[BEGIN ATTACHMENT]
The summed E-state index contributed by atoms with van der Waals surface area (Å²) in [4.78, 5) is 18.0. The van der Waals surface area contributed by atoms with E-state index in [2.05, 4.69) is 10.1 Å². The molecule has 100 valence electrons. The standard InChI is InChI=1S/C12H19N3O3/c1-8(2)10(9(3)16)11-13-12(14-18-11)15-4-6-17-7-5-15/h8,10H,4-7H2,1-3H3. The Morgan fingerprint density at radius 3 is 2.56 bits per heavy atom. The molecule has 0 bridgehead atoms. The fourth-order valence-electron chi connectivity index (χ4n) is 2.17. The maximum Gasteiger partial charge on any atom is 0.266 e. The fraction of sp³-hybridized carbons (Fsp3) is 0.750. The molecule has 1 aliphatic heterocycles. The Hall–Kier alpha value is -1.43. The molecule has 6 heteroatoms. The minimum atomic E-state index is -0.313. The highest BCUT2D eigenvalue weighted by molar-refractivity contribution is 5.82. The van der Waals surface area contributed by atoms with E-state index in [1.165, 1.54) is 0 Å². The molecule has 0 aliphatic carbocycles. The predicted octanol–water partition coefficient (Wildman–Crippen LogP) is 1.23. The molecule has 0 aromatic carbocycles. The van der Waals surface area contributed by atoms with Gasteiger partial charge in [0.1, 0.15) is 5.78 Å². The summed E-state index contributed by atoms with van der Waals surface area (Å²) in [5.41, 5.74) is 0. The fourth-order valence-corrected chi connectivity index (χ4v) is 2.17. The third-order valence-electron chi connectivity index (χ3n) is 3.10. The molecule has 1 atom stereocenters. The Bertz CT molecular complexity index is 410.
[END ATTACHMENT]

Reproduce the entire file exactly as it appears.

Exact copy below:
The summed E-state index contributed by atoms with van der Waals surface area (Å²) in [4.78, 5) is 18.0. The van der Waals surface area contributed by atoms with E-state index in [2.05, 4.69) is 10.1 Å². The molecule has 100 valence electrons. The standard InChI is InChI=1S/C12H19N3O3/c1-8(2)10(9(3)16)11-13-12(14-18-11)15-4-6-17-7-5-15/h8,10H,4-7H2,1-3H3. The Morgan fingerprint density at radius 3 is 2.56 bits per heavy atom. The molecule has 0 bridgehead atoms. The fourth-order valence-electron chi connectivity index (χ4n) is 2.17. The maximum Gasteiger partial charge on any atom is 0.266 e. The fraction of sp³-hybridized carbons (Fsp3) is 0.750. The molecule has 1 aliphatic heterocycles. The Hall–Kier alpha value is -1.43. The molecule has 6 heteroatoms. The minimum atomic E-state index is -0.313. The highest BCUT2D eigenvalue weighted by molar-refractivity contribution is 5.82. The van der Waals surface area contributed by atoms with E-state index in [1.165, 1.54) is 0 Å². The molecule has 0 aliphatic carbocycles. The predicted octanol–water partition coefficient (Wildman–Crippen LogP) is 1.23. The molecule has 0 aromatic carbocycles. The van der Waals surface area contributed by atoms with Gasteiger partial charge in [0.1, 0.15) is 5.78 Å². The summed E-state index contributed by atoms with van der Waals surface area (Å²) in [5.41, 5.74) is 0. The fourth-order valence-corrected chi connectivity index (χ4v) is 2.17. The third-order valence-electron chi connectivity index (χ3n) is 3.10. The molecule has 1 atom stereocenters. The Bertz CT molecular complexity index is 410.